While at Kruger, we did as much wildlife viewing as we could. We got up at 5am. We went on night drives. We squeaked game drives in between conference sessions and dinner.
The park is remarkable for its vistas and game. Though in May, it was also very dry. To me, the landscape looked munched down, despite the rainy season having ended just weeks ago. The park staff are predicting a tough year for wildlife as drought conditions persist.
But the reason wildlife die during droughts is not usually because they are thirsty. In fact many meet their moisture needs from plant foods and don’t need regular access to water in pools. What kills wildlife during droughts is starvation. Sparse rain means a lean year for plants, and low plant growth means a scant year for herbivores. Everyone from impala to zebra to buffalo to elephants will be hungry.
But drought years are good for carnivores. Lots of weak antelope makes catching easy. Lions, leopards, hyenas, wild dogs, cheetahs, vultures, and other carnivores live like kings when the landscape is dry. Some of these carnivores can go weeks without water, slaking their thirst on nothing more than the body fluids of their prey.
With that cheery thought, we obviously stayed inside our vehicle when driving around the park. Though we did open the windows. It was too hot to keep them closed, and besides much of the experience is wrapped up in the smells and sounds of the park.
Most driving in Kruger is on tar roads – a change from Botswana sand. In some ways the tar is nice because it’s smooth and doesn’t choke you with dust. But it makes Kruger feel developed, managed, and fully documented. There is almost no chance your car will break down beyond the reach of help. You don’t need to carry your own toilet paper – it’s there in public toilets. There are public toilets! You can buy water at convenience stores. You can eat in restaurants. You can pitch your tent on grassy campgrounds. Basically, you can show up to the park with almost no preparation. And the park sets curfews that require all visitors to be safely tucked up in fenced camps at night.
In a nutshell, Kruger is a great place to see game, but, because of all the safety and comfort, it’s a stretch to call it adventure.
One of our night drives (which you can do with park staff) was particularly fruitful for seeing nocturnal beasts that would never come out in the light of day. We saw a civet, a genet, a honey badger, spotted hyena, baboons, rhino, a giant rain spider, and (of course) impala.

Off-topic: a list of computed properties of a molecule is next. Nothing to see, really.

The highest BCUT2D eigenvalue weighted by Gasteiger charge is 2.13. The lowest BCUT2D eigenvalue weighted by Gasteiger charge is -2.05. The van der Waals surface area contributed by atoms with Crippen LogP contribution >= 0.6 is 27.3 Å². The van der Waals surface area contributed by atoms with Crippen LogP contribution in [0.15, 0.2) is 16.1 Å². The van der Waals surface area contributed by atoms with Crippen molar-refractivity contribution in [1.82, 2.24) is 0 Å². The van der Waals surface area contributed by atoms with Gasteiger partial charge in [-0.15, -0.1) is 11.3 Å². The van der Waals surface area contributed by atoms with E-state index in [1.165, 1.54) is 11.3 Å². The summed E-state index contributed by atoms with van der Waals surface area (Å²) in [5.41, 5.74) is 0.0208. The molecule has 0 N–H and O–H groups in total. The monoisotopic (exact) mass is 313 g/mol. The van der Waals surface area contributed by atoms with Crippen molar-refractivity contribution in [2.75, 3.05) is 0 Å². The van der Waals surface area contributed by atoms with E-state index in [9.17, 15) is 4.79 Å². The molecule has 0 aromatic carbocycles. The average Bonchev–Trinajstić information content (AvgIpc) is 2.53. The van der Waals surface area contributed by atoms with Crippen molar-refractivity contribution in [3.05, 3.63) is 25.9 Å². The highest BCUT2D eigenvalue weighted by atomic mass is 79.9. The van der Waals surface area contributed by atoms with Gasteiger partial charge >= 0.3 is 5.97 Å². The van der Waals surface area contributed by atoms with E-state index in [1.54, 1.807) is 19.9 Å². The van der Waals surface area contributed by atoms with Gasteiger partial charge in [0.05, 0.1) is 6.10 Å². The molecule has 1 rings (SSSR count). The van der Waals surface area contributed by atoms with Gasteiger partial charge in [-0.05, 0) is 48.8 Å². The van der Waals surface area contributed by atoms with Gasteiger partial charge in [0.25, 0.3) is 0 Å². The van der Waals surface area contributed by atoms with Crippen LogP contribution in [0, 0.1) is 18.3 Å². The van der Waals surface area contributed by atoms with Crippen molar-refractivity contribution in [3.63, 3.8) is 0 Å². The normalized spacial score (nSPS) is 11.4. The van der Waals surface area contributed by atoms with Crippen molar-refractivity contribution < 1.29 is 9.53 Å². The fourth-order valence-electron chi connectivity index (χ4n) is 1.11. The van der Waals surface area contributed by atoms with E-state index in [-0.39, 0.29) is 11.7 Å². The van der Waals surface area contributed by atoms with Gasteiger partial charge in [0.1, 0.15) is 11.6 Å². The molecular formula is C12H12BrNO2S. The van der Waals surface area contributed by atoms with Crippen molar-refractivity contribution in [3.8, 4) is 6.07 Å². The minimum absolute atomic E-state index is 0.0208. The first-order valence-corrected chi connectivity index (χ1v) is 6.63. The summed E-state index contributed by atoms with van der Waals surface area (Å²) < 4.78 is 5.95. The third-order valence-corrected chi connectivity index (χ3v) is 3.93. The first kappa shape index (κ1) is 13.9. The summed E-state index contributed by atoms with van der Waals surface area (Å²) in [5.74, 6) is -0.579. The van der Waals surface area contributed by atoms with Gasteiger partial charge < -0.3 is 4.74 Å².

Poor impala – they are so numerous that the frequent game tourist actually gets tired of seeing them – the way people in Texas get tired of seeing cows. Maybe “tired” is the wrong word – because impala are very beautiful. It’s just that you see them so often, day and night, that the excitement wears off. But I love impala and am grateful for their abundance in a landscape where many species struggle.
I want to point out that the night drive was only fruitful because one of the guests (sadly not me) was extremely good at seeing wildlife hiding in the trees. The guide was not helpful. He drove at a speed not compatible with identifying glowing eyes in the beam of our spotlight. As we zoomed by, we strained to catch glimpses of nighttime fauna as they flashed across our vision. Most of the time it was hard to tell if we’d seen something, or was it a product of wishful imagination?
Only the most obvious sights were pointed out by the guide. The troupe of 100 baboons climbing a rock face. A scrub hare bounding across the road. The pack of hyenas cavorting at a watering hole. The stoic pair of rhinos sipping water by moonlight. Even the hyena loping along the side of the road would have been missed if not for a watchful tourist.
During the day we saw giraffe, lone buffalo, water buck, Egyptian geese, wildebeest, monkeys, warthogs, kudu, guinea fowl, franklins (quail-like birds), hippo, crocodiles, baboons, lilac breasted rollers (a beautiful iridescent bird), rhino, jackal, elephant, hornbills (also a bird), dung beetles, old tilapia nests, a goliath heron, marabou storks, jacanas (lilly trotters), black crakes (another type of water bird) and tree squirrels.
The video above shows a black crake foraging for lunch.
The elephants were surprisingly elusive. Our friend, Pete, who has worked in the park for several field seasons, assured us we would see so many elephants that only impala would beat them in frequency. But not so. Not a single elephant in five days. On our last day, as we departed Kruger, Pete took us on one of his favorite drives. “We’ll find elephants”, he promised.
And at the edge of the park, in the nick of time, we found them. A herd of about 12. These were the first elephants my husband Brandon saw in Africa. The elephants crossed the river below us, playing and tussling, drinking, and splashing. There were calves and young adults and matriarchs. The big male stood off a little way. Further down river was another lone male. After about 15 minutes, the family group moved out of the water and made their way up the bank into the trees. They passed by our parked car, following the contour of the hill in front of us. We held our breath. Despite their enormous size, they walked almost silently. The only sound was the swishing of trunks and the tearing of leaves as they fed. They melted into the woodlands and vanished.
We dragged ourselves away from Kruger, reluctant to leave this wild place to return to highways and factories, vast farms, and towns. As you leave Kruger, the scenery change is immediate. You leave the scrubby shrubby native landscape and enter a world of green banana plantations, cultivated fields, burgeoning suburbs, and people. Lots of people. It’s a bit of a shock.